Third-party coating, adhesive, and sealant providers benefit greatly from the rigorous testing standards required by their manufacturing partners. While this is a widely adopted norm, the best practice in testing procedures involves incorporating additional quality control and testing standards beyond those requirements. Technology and real-time data make it possible to achieve industry 4.0 practices.
The first step to developing a best-in-class quality and testing process starts with building a true partnership with your customers. Oftentimes, the specifications that vendors get from original equipment manufacturers (OEMs) are developed by engineers who may or may not have experience engaging with the final application in the real world. As a result, in order to ensure that quality and testing practices are as effective as they need to be, establishing collaborative two-way communication is critical. This focus on communications and process allows every customer to get a customized experience that is aligned on quality and best practices.
In today’s environment, with the COVID-19 pandemic affecting how everyone does business, best practices for quality testing include doing as much work as possible in-house. Organizations that have made the investment in additional testing equipment will be well-positioned for growth due to their ability to maintain rapid, on-demand delivery times while maintaining expected quality.
Many equipment investments can make a tremendous difference, even despite their robust price tag. Some examples include pull test labs, salt spray chambers for coatings testing, blast profile testing, pencil hardness kits, gloss meters, or even upgraded titration equipment into wash lines and colorimeter integration into wet coatings application.
For example, if you have a military OEM that makes a change to a coatings spec that needs to be adjusted, instead of sending that material to an external salt-spray tester for the 1,008-hr testing process, plus shipping, handling, and any delays incurred by the service provider, the internal timetable is minimized to just the duration of the salt-spray test. Again, in today’s environment that is rife with uncertainty, backlogs, and staffing challenges, it pays to have a partner that is able to handle both production and testing in-house.
Quality in Double-Time
OEMs with rigorous testing requirements frequently require testing every 4 hrs during the manufacturing process. To many, that may seem like a good baseline. To ensure best-in-class performance and quality, however, it is beneficial to double that requirement. For example, on liquid coating lines for military OEM partners, going the extra mile means that representative tests of substrates are pulled every 2 hrs. This enables any necessary adjustments to be made, when required, and ensures that the liquid coatings adhere to the military’s stringent testing requirements.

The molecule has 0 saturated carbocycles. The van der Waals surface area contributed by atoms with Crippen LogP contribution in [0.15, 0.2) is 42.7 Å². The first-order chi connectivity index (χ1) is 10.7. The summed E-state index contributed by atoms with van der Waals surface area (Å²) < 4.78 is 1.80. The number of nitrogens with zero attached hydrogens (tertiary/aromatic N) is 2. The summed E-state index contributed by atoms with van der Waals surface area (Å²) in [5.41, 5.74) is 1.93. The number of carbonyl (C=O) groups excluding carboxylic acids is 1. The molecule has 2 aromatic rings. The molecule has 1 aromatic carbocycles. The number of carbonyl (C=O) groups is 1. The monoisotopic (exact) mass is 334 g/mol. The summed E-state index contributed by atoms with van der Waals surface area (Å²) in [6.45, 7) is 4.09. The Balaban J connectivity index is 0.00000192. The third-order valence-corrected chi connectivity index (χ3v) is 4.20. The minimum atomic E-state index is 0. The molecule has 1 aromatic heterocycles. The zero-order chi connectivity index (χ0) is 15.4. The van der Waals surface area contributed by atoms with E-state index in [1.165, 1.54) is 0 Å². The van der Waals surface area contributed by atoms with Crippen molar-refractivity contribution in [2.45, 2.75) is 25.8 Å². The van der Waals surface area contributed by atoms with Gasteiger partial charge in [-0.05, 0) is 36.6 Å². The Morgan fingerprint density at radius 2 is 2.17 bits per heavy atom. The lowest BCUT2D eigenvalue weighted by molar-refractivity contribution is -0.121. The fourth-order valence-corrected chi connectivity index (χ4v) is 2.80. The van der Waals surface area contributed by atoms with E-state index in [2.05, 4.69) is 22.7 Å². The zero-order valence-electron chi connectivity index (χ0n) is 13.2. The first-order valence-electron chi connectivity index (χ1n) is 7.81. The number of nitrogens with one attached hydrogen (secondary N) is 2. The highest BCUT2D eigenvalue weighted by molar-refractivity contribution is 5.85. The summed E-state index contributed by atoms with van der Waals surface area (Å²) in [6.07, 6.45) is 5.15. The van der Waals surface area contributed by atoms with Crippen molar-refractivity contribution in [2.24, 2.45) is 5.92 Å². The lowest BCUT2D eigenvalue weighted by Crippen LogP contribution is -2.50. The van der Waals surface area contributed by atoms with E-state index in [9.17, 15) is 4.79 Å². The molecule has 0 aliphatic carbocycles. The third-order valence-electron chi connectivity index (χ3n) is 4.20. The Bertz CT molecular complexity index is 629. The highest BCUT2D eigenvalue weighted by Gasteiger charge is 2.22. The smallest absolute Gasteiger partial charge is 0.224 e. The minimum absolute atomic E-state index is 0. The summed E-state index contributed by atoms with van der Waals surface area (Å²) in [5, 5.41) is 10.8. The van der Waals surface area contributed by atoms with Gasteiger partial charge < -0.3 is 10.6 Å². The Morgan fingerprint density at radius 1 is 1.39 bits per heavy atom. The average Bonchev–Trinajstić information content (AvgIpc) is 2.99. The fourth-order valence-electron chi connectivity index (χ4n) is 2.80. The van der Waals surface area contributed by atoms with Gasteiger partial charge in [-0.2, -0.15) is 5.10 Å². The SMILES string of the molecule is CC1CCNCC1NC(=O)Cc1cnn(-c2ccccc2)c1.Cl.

In addition, the rigorous testing standards based on the leveled-up process in use with military OEMs can be applied to all partners. The reason for that is two-fold: it delivers additional value to all customers, and it helps standardize best-in-class testing behavior across the entire organization for every customer, no matter the scale of the partnership or what industry they operate in.
Sealant and Adhesive Insurance
Even before applying any adhesives or sealants to components, the pretreatment of parts and components can serve as major insurance for quality. This is a step that can be glossed over or even missed completely when reviewing specs but can be added through collaboration with OEMs.
One of the most popular pretreatments is zinc phosphate for maximum corrosion protection on ferrous metals. It is advised to use a certified and approved system by Tank-automotive and Armaments Command (TACOM), which meets Department of the Army performance standards for galvanized and low-carbon steel.
The next major pretreatment is iron phosphate, which is used for large commercial applications. Finally, a wash-only alkaline rinse is also commonly used; this should almost always be used before any sealant or adhesive application. Other pretreatments include in-line trivalent chromium conversion coating (specifically for aluminum) and zirconium conversion coating (best for extended corrosion protection).
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